A 10 Point Guide For Career Changers In their 40s

Changing careers can be daunting at the best of times, it is often particularly so when you are changing careers in your 40s or over. Our ten point guide walks you through some of the main challenges and how to overcome them


  1. Work on overcoming your fears

We know what we are doing no longer interests us or provides us with the right kind of  job satisfaction but we stay in the job because its familiar.

Acknowledge your fears and seek ways to overcome them. This might include speaking with a mentor or career coach who can help you address your concerns


  1. Assess your skillset.

Before you can market yourself, you need to have a clear picture of what your strengths are and how they relate to your chosen career path. Conducting an career assessment. Understanding your professional self ensures you know exactly what you need to share with hiring managers so you can make a stronger impression and earn the respect you want and deserve will help you promote your best assets.


  1. Know what you value most

As we grow older we often find that our values and priorities change. This is why many people in their mid or late career often find that they become bored or uninterested in a job they once enjoyed. Unless you are clear on what your personal values are, you may find you leave your present job only to take up a new one which you come to detest.


  1. Set out a clear list of wants

Make sure before you start your career search that you are clear on what you want in a new job. Is flexible working an important criteria for you? Do you want to work locally? Perhaps you want a job that allows you to meet new people all the time? All these will be important considerations to think about as part of your job search.


  1. Qualify your transferrable skills

Just because you are starting out with a new career doesn’t mean you have to start from scratch. Very often we have skills that we have gained in our previous jobs that will stand us in good stead in our new one. List and understand what skills you have and which ones are might be similar to what a future employer may be seeking.


  1. Create a winning CV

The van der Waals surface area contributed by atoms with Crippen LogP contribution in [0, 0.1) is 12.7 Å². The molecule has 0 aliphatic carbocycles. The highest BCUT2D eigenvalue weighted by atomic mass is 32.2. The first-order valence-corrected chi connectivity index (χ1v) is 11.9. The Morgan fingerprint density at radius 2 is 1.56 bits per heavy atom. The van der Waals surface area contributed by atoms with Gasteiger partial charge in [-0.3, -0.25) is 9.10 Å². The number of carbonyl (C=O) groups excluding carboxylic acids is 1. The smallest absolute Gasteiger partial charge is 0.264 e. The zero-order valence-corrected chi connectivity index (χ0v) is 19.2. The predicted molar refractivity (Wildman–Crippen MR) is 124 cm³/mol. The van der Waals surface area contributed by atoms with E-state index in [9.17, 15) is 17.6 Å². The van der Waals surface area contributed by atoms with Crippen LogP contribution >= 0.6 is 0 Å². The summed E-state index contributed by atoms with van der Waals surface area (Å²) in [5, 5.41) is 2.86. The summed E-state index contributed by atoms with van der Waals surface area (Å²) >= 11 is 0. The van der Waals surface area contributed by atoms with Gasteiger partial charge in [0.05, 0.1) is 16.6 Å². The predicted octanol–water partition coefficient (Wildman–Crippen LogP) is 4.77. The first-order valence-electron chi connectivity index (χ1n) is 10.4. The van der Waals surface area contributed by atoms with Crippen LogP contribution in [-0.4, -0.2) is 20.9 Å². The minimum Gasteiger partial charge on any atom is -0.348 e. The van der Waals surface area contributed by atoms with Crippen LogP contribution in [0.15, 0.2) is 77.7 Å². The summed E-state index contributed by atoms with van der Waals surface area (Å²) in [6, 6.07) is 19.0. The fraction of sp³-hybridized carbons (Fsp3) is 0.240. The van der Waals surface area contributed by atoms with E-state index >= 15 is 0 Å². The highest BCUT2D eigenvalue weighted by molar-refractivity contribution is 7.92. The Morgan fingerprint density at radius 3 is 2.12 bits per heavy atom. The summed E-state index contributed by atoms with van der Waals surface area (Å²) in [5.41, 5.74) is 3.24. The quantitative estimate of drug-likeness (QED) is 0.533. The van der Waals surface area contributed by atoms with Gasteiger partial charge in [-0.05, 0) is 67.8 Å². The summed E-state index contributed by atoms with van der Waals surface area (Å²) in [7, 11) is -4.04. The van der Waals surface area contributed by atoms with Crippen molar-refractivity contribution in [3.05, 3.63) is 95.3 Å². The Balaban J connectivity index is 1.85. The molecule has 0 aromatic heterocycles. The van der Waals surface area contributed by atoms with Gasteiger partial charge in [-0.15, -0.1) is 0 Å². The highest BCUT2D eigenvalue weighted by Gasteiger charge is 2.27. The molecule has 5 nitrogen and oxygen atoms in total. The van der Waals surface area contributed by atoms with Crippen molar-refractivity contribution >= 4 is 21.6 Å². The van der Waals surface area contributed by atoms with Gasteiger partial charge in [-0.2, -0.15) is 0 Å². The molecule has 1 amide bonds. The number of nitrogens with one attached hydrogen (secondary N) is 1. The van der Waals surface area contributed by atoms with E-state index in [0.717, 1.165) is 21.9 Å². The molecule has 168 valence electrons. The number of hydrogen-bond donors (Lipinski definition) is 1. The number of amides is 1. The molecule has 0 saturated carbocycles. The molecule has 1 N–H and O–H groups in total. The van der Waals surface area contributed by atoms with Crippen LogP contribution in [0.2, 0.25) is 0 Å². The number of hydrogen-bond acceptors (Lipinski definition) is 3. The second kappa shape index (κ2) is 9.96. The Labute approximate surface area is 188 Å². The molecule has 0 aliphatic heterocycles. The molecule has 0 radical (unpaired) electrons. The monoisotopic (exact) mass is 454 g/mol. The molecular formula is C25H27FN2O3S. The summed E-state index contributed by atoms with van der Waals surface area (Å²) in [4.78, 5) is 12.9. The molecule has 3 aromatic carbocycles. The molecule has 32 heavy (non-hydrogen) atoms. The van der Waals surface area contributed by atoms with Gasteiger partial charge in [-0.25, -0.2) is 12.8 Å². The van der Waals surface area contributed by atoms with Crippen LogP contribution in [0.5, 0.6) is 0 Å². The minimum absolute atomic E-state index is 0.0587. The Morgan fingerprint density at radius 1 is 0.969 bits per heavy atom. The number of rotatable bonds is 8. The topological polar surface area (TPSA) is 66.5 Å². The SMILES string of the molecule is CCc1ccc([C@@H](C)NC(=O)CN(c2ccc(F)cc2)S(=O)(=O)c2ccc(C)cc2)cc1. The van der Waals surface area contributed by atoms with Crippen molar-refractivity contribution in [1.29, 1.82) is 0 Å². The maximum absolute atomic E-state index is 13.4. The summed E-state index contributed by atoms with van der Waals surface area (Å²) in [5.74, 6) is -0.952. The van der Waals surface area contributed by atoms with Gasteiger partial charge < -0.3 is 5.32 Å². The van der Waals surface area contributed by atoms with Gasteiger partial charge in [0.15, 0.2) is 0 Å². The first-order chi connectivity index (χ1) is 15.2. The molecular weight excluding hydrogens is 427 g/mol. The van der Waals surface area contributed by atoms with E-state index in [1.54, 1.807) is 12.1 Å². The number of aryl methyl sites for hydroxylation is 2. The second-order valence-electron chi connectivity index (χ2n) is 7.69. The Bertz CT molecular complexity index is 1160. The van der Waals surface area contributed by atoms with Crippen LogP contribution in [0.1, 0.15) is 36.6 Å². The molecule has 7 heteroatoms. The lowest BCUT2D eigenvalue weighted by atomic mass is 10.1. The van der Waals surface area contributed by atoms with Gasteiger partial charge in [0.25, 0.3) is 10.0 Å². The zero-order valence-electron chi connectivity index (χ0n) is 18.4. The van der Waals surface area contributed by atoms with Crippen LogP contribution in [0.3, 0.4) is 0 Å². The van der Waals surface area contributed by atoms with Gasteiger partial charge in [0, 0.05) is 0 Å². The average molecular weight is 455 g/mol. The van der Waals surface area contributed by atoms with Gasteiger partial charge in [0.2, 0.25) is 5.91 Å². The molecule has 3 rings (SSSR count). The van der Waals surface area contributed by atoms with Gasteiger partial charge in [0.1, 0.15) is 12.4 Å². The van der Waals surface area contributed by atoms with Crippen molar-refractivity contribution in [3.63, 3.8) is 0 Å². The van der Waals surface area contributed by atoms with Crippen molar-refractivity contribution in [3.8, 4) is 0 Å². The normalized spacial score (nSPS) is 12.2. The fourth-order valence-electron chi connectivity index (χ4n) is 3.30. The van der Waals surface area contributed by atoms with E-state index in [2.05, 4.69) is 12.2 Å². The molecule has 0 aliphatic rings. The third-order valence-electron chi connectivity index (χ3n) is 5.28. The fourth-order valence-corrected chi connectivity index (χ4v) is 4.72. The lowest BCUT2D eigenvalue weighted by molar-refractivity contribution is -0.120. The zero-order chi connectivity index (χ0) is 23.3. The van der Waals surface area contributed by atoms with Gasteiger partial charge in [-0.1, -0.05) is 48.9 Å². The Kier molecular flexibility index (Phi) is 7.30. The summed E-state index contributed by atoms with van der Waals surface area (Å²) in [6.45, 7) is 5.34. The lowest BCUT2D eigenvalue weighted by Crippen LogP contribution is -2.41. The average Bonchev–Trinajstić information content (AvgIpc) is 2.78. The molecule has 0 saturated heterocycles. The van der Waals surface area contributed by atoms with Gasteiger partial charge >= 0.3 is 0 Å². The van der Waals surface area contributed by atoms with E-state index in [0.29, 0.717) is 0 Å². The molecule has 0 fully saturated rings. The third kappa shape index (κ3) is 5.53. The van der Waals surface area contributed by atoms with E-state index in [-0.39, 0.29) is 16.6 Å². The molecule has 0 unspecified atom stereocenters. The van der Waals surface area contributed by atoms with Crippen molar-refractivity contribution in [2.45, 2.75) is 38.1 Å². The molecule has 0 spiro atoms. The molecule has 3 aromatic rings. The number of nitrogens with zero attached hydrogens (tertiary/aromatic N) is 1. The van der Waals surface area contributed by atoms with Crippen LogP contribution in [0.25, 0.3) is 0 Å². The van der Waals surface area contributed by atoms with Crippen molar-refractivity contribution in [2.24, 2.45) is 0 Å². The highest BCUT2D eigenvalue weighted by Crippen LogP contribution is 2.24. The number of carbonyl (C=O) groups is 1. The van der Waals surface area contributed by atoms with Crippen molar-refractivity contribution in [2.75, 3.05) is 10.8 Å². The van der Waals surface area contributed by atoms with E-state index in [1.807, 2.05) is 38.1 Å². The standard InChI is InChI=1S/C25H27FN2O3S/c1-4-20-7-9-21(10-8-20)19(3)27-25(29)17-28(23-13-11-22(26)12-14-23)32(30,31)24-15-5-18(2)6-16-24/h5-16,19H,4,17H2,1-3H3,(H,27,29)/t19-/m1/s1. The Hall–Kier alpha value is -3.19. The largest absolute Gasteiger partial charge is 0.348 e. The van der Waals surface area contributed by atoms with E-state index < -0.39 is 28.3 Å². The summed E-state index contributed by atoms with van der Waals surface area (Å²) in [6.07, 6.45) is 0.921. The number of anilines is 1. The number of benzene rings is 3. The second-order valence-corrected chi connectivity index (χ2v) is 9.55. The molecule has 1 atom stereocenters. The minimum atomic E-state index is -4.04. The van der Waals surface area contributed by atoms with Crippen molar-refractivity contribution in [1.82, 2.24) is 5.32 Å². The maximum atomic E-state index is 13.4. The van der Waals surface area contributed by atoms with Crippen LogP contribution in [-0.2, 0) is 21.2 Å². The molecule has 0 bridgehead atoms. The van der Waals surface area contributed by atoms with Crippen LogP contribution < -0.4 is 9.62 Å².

Recruiters spend an average of 8 seconds reviewing CVs Having a tailored CV  increases your chances of getting shortlisted for interview. A tailored CV means that you can ensure you include the most relevant information and keywords.

  1. The brand new you

We often hear people talking about brands and often associate this with large corporates or businesses. In today’s online world of social media, it’s important to also have a personal brand. A personal brand is your reputation. It’s your calling card. It’s what you’re known for and how people experience you. It’s about bringing who you are to what you do and how you do it. It can help open doors and create a positive impression of who you are and what you can offer a prospective employer


  1. Prepare for your interview

Remember the 5 Ps –  proper preparation prevents poor performance. This holds true when it comes to attending interviews. This point may seem obvious, but there are many people who walk into job interviews without any preparation. Even the most basic preparation such as visiting the company’s website to find out a bit about the company and what they do can make the difference between success and failure at an interview

9. Optimise Your LinkedIn Profile

LinkedIn is remains one of the most powerful professional online networks. This is where you are most likely to find people you may have lost contact who you can connect with. An increasing number of recruitment agencies and employers use LinkedIn as a key component in their talent management strategy. A completed LinkedIn profile significantly increases your chances of being found on LinkedIn as part of any keyword search


10  Develop your Networking Strategy

Research suggests that over 80% of jobs not advertised, which means they are part of the hidden job market. Using your network of family, friends and work colleagues, past and present greatly increases your chances of moving into a job in your chosen field. This is especially important when you are changing careers and moving into a new profession. Make a list of your contacts and reach out to them as part of your job search strategy.


Do you need help planning and managing your next career move? Want to spend less time job searching and more time working in a   job or career you love? Let me know how if I can help. Book a no obligation call with me here  

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